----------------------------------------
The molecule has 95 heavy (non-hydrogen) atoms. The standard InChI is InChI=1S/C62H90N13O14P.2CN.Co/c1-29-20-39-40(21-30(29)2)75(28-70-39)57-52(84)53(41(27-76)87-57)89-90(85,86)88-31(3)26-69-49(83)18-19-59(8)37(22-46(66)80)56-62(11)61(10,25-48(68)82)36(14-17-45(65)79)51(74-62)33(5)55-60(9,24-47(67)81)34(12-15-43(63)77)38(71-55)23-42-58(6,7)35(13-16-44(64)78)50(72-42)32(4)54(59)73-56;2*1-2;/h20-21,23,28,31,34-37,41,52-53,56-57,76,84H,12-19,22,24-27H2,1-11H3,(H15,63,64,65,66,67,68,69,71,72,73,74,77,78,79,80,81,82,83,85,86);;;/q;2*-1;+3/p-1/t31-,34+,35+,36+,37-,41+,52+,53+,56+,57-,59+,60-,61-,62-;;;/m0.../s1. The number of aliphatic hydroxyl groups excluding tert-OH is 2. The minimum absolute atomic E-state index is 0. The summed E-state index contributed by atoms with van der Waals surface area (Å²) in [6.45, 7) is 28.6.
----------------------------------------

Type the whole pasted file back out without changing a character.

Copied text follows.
The molecule has 95 heavy (non-hydrogen) atoms. The standard InChI is InChI=1S/C62H90N13O14P.2CN.Co/c1-29-20-39-40(21-30(29)2)75(28-70-39)57-52(84)53(41(27-76)87-57)89-90(85,86)88-31(3)26-69-49(83)18-19-59(8)37(22-46(66)80)56-62(11)61(10,25-48(68)82)36(14-17-45(65)79)51(74-62)33(5)55-60(9,24-47(67)81)34(12-15-43(63)77)38(71-55)23-42-58(6,7)35(13-16-44(64)78)50(72-42)32(4)54(59)73-56;2*1-2;/h20-21,23,28,31,34-37,41,52-53,56-57,76,84H,12-19,22,24-27H2,1-11H3,(H15,63,64,65,66,67,68,69,71,72,73,74,77,78,79,80,81,82,83,85,86);;;/q;2*-1;+3/p-1/t31-,34+,35+,36+,37-,41+,52+,53+,56+,57-,59+,60-,61-,62-;;;/m0.../s1. The number of aliphatic hydroxyl groups excluding tert-OH is 2. The minimum absolute atomic E-state index is 0. The summed E-state index contributed by atoms with van der Waals surface area (Å²) in [6.45, 7) is 28.6.